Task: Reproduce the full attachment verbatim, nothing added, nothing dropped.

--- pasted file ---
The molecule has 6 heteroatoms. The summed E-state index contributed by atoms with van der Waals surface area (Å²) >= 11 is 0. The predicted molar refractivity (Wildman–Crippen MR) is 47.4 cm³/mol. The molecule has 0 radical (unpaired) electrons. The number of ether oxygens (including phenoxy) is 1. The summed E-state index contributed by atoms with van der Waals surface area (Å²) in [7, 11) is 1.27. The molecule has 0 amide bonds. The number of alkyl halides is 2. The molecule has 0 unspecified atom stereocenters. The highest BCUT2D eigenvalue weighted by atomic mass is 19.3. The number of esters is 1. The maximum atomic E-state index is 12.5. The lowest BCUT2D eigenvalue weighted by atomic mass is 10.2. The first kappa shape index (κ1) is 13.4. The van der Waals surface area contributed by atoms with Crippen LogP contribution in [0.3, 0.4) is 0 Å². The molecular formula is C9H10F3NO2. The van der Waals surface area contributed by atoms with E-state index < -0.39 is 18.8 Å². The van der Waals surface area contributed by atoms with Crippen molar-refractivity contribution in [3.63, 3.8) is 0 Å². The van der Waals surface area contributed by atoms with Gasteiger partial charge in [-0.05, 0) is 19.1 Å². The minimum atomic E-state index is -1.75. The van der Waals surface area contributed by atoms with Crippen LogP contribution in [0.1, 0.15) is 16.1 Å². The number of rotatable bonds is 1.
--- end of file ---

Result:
The molecule has 6 heteroatoms. The summed E-state index contributed by atoms with van der Waals surface area (Å²) >= 11 is 0. The predicted molar refractivity (Wildman–Crippen MR) is 47.4 cm³/mol. The molecule has 0 radical (unpaired) electrons. The number of ether oxygens (including phenoxy) is 1. The summed E-state index contributed by atoms with van der Waals surface area (Å²) in [7, 11) is 1.27. The molecule has 0 amide bonds. The number of alkyl halides is 2. The molecule has 0 unspecified atom stereocenters. The highest BCUT2D eigenvalue weighted by atomic mass is 19.3. The number of esters is 1. The maximum atomic E-state index is 12.5. The lowest BCUT2D eigenvalue weighted by atomic mass is 10.2. The first kappa shape index (κ1) is 13.4. The van der Waals surface area contributed by atoms with Crippen LogP contribution in [0.3, 0.4) is 0 Å². The molecular formula is C9H10F3NO2. The van der Waals surface area contributed by atoms with E-state index < -0.39 is 18.8 Å². The van der Waals surface area contributed by atoms with Crippen molar-refractivity contribution in [3.63, 3.8) is 0 Å². The van der Waals surface area contributed by atoms with Gasteiger partial charge in [-0.05, 0) is 19.1 Å². The minimum atomic E-state index is -1.75. The van der Waals surface area contributed by atoms with Crippen LogP contribution in [0.1, 0.15) is 16.1 Å². The number of rotatable bonds is 1.